Operators of horizontal oil and natural gas wells in Ohio face a bevy of regulatory changes — including quarterly production reports, a $25,000 per well impact fee, and new testing and disposal requirements for drilling waste — under Gov. John Kasich’s biennial budget proposal.
According to an analysis of the budget bill — also known as HB 59 — by the Ohio Legislative Service Commission (OLSC), several aspects of the state’s Oil and Gas Law would change, as would the duties of the Ohio Department of Natural Resources (ODNR).
Under HB 59, operators would be required to submit quarterly production statements to the ODNR and include additional information, including the production of condensate, the American Petroleum Institute gravity of any oil, and Btu of any natural gas. Currently, operators only need to submit annual production reports to the ODNR.
The bill also requires the owner of a horizontal well that has no reported production for eight consecutive reporting periods to plug the well, obtain temporary inactive well status for the well, or perform another activity at the well that is approved by the ODNR’s Chief of the Division of Oil and Gas Resources Management. With the shift from annual to quarterly reporting, both current law and the proposed change amount to the same length of time: two years.
Operators would be required to retain records substantiating the figures made in its production reports for at least seven years, even if the well is subsequently sold to another owner or ultimately plugged. HB 59 would also mandate that operators notify the ODNR within 30 days of assignment or transfer of an interest in an oil or natural gas lease — as long as at least one well has been drilled on the interest in question — and continue to post a $5,000 bond to ensure that the well will be properly plugged, but under slightly different circumstances.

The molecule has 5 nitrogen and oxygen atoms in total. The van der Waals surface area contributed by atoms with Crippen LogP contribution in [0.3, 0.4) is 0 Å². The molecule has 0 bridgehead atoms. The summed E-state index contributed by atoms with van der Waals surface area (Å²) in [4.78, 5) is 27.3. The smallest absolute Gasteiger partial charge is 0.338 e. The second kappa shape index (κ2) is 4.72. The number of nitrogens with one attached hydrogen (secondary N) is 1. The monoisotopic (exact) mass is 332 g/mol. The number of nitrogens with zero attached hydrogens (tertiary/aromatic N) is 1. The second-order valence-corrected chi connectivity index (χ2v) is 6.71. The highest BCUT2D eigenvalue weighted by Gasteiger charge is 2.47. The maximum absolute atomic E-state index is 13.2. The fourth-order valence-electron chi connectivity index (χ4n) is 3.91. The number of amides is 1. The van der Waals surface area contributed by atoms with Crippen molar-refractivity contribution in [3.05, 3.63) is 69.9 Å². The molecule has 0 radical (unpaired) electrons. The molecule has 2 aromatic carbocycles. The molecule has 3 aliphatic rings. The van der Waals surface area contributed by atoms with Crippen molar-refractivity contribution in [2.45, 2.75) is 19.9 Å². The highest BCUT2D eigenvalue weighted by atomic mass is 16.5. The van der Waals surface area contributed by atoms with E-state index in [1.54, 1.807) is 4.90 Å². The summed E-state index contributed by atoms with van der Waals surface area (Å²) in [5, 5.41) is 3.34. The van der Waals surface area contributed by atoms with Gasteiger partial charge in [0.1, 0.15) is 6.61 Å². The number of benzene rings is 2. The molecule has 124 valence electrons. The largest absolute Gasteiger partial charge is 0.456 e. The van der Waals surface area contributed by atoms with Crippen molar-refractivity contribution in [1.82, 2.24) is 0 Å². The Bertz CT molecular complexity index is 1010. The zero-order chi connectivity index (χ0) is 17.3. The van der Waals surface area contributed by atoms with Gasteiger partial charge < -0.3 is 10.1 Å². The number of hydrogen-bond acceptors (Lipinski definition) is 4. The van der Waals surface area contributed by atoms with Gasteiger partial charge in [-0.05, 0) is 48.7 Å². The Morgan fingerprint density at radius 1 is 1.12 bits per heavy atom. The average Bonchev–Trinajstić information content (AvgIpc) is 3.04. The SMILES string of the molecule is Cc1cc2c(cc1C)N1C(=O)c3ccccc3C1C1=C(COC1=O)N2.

HB 59 also prohibits anyone from placing brine, crude oil, natural gas or other waste fluids into groundwater, on land or into surface water — even if those substances were previously treated mechanically or chemically — and bans all brine from horizontal wells from being spread on a road for deicing. The bill also requires pits and steel tanks for containing brine and other wastes to be liquid tight, and impoundments must have a synthetic liner. Impoundments can be used on a temporary basis during the construction, stimulation or plugging of a well.
Kasich has proposed a 1% severance tax on natural gas produced from unconventional wells, but has proposed eliminating the severance tax on gas from conventional wells that produce less than 10 Mcf/d; conventional wells that produce more than 10 Mcf/d would be taxed at 1%, up to a cap of 3 cents/Mcf (see NGI, Feb. 11).
Meanwhile, the Republican governor has proposed enacting a 1.5% severance tax on crude oil and natural gas liquids (NGL) from horizontal wells for the first year, and 4% in subsequent years. The state’s 20 cents/bbl severance tax on oil from conventional wells would remain unchanged; Ohio does not currently levy a severance tax on NGL.
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